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Certain blood pressure-lowering drugs reduce diabetes risk in Hispanic patients

GAINESVILLE, Fla. - The combination of drugs traditionally used to control blood pressure might not be ideal for Hispanic patients, University of Florida researchers warn.

While beta-blockers and diuretics have long been used to treat patients with hypertension, Hispanic patients appear to benefit from a tailor-made strategy that includes other medications, particularly calcium antagonists and angiotensin-converting, or ACE, inhibitors.

Not only does the approach effectively lower blood pressure in many Hispanic patients, it has an extra benefit: It dramatically cuts their risk of developing diabetes. UF researchers reported the findings in this month's issue of the American Heart Journal.

"We can successfully lower blood pressure in Hispanic patients with heart disease with medications that include beta-blockers like atenolol or calcium antagonists like verapamil plus the ACE inhibitor trandolapril, especially when compared with non-Hispanic patients," said Rhonda Cooper-DeHoff, Pharm.D., a research assistant professor and associate director of the clinical research program in cardiovascular medicine at UF's College of Medicine. "Lower blood pressure translated into fewer heart attacks and fewer strokes, which is very important for reducing cardiovascular risk in both Hispanics and non-Hispanics.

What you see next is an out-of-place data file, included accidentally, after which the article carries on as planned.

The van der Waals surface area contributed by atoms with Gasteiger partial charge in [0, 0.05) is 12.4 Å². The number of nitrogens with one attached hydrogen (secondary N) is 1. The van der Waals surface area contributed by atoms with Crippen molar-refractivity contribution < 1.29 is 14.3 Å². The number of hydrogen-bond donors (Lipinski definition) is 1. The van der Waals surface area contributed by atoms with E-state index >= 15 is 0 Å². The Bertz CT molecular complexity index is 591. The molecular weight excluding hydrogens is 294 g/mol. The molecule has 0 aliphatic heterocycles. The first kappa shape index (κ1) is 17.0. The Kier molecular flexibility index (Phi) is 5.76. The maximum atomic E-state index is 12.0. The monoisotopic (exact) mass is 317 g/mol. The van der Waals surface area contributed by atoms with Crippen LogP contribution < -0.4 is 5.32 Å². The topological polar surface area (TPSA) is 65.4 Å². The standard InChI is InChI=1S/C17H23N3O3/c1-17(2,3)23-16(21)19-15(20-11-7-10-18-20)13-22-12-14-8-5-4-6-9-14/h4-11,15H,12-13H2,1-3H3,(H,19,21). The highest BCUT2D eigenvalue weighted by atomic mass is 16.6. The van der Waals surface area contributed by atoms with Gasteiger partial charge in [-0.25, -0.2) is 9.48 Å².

"The use of trandolapril and verapamil, however, also significantly reduced the risk of developing diabetes in Hispanic patients," she said.

Researchers involved in the landmark International Verapamil SR-Trandolapril study, known as INVEST, were intrigued by the finding in part because patients with high blood pressure and cardiovascular disease - in particular those of Hispanic descent, the fastest-growing ethnic minority in the United States - are much more likely to develop diabetes. Those who do are twice as likely to suffer serious complications associated with heart disease.

UF researchers tracked more than 22,500 p
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Contact: Melanie Fridll Ross
ufcardiac@aol.com
352-690-7051
University of Florida
22-May-2006


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